Friday, September 09, 2005

Study Finds Controlling Carbohydrate Better

In this month's Journal of the American Dietetic Association, researchers published their findings in a study designed to measure the impact of a low-carbohydrate/high-protein diet compared with a high-carbohydrate/low-fat diet on ratings of hunger and cognitive eating restraint.

For six weeks, participants (premenopausal overweight women) a low-carbohydrate/high-protein diet or a high-carbohydrate/low-fat diet. At baseline fasting body weight (BW) and an Eating Inventory were conducted prior to start, week 1, week 4 and at the end of week 6.

Participants in the low-carb diet group were instructed to limit their carb intake to 20 grams or less per day for the first two weeks, then to increase carbs by 5 grams per day each week, bringing their daily total to 40 grams of carbohydrate by the last week of the six week study. Other than this restriction, the low-carb dieters were not instructed to limit total food intake.

Participants in the low-fat diet group were given more specific restrictions; they were to limit their caloric intake to between 1500 to 1700 calories per day and to consume these calories as 60% carbohydrate, 15% protein, and 25% fat.

The results were interesting:
  • All participants lost weight
  • Relative BW loss was greater in the low-carb vs low-fat group at week 6 - those following low-carb lost 44% more body weight!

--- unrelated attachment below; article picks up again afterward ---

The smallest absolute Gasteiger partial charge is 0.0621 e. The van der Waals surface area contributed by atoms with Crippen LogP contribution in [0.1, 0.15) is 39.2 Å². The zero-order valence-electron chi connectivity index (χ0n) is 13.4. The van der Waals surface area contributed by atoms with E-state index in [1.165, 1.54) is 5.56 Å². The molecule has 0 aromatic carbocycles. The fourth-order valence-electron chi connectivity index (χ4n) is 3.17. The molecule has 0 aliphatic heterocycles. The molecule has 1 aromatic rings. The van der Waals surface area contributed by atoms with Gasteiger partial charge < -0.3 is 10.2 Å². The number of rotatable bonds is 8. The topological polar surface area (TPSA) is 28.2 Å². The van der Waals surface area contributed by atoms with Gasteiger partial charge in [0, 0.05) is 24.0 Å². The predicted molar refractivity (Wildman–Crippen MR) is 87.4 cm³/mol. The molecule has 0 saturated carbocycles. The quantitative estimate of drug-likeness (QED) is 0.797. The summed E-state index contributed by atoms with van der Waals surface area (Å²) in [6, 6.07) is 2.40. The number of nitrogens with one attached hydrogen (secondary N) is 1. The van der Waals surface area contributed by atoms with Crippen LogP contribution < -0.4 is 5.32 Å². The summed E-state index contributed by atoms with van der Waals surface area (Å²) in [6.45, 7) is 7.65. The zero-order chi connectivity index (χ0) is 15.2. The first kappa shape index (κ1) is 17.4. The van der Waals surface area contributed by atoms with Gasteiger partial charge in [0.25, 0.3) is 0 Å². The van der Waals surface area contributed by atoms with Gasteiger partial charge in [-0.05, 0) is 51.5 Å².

• Without being told to do so, the low-carb dieters reduced caloric intake to an average of 1420-calories per day - the low-fat group surprisingly averaged just 1395-calories per day...meaning the low-fat diet group ate less calories yet lost less weight compared to the low-carb group.
  • Based on Eating Inventory scores, self-rated hunger decreased in women in the low-carbohydrate/high-protein but not in the high-carbohydrate/low-fat group from baseline to week 6
  • Particpants who followed the low-carb diet not only experienced less hunger at the end of the first week and at the end of the study, they reported they had less hunger than they had before they had begun to diet.
  • For both groups, self-rated cognitive eating restraint increased from baseline to week 1 and remained constant to week 6

Both diet groups reported increased cognitive eating restraint, facilitating short-term weight loss; however, the decrease in hunger perception in the low-carbohydrate/high-protein group may have contributed to a greater percentage of BW loss.

If you're searching for a dietary approach that not only allows for weight loss (heck, don't all diets allow for weight loss?) but also provides a level of satiety and satisfaction with food options, consider a controlled-carbohydrate approach. There are many to choose from and with the help of your physician, you can try it and see if it works better for you than traditional low-fat, calorie restricted plans!

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